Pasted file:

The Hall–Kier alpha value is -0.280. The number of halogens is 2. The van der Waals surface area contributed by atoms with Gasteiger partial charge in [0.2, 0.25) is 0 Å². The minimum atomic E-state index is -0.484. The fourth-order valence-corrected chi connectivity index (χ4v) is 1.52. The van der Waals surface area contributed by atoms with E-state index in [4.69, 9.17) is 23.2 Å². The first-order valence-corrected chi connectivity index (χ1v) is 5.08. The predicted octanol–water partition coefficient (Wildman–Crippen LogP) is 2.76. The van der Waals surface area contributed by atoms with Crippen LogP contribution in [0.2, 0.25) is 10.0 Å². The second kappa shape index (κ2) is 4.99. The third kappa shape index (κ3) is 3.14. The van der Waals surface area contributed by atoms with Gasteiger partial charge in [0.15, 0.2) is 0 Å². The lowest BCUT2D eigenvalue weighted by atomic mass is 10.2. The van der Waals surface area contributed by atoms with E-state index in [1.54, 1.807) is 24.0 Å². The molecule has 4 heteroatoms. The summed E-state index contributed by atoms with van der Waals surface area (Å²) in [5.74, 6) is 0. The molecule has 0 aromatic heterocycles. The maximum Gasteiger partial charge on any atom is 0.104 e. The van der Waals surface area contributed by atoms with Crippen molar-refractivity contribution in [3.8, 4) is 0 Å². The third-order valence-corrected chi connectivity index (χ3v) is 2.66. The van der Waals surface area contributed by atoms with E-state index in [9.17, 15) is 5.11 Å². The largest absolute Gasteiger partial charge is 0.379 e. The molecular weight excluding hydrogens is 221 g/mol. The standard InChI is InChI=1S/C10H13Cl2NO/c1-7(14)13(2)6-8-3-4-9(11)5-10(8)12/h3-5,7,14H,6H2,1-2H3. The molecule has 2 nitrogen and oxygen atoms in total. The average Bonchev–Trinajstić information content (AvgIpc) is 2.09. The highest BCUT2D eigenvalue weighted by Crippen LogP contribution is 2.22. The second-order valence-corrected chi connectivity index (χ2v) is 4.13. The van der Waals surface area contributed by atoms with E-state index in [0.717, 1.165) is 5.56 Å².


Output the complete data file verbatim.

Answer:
The Hall–Kier alpha value is -0.280. The number of halogens is 2. The van der Waals surface area contributed by atoms with Gasteiger partial charge in [0.2, 0.25) is 0 Å². The minimum atomic E-state index is -0.484. The fourth-order valence-corrected chi connectivity index (χ4v) is 1.52. The van der Waals surface area contributed by atoms with E-state index in [4.69, 9.17) is 23.2 Å². The first-order valence-corrected chi connectivity index (χ1v) is 5.08. The predicted octanol–water partition coefficient (Wildman–Crippen LogP) is 2.76. The van der Waals surface area contributed by atoms with Crippen LogP contribution in [0.2, 0.25) is 10.0 Å². The second kappa shape index (κ2) is 4.99. The third kappa shape index (κ3) is 3.14. The van der Waals surface area contributed by atoms with Gasteiger partial charge in [0.15, 0.2) is 0 Å². The lowest BCUT2D eigenvalue weighted by atomic mass is 10.2. The van der Waals surface area contributed by atoms with E-state index in [1.54, 1.807) is 24.0 Å². The molecule has 4 heteroatoms. The summed E-state index contributed by atoms with van der Waals surface area (Å²) in [5.74, 6) is 0. The molecule has 0 aromatic heterocycles. The maximum Gasteiger partial charge on any atom is 0.104 e. The van der Waals surface area contributed by atoms with Crippen molar-refractivity contribution in [3.8, 4) is 0 Å². The third-order valence-corrected chi connectivity index (χ3v) is 2.66. The van der Waals surface area contributed by atoms with E-state index in [9.17, 15) is 5.11 Å². The largest absolute Gasteiger partial charge is 0.379 e. The molecular weight excluding hydrogens is 221 g/mol. The standard InChI is InChI=1S/C10H13Cl2NO/c1-7(14)13(2)6-8-3-4-9(11)5-10(8)12/h3-5,7,14H,6H2,1-2H3. The molecule has 2 nitrogen and oxygen atoms in total. The average Bonchev–Trinajstić information content (AvgIpc) is 2.09. The highest BCUT2D eigenvalue weighted by Crippen LogP contribution is 2.22. The second-order valence-corrected chi connectivity index (χ2v) is 4.13. The van der Waals surface area contributed by atoms with E-state index in [0.717, 1.165) is 5.56 Å².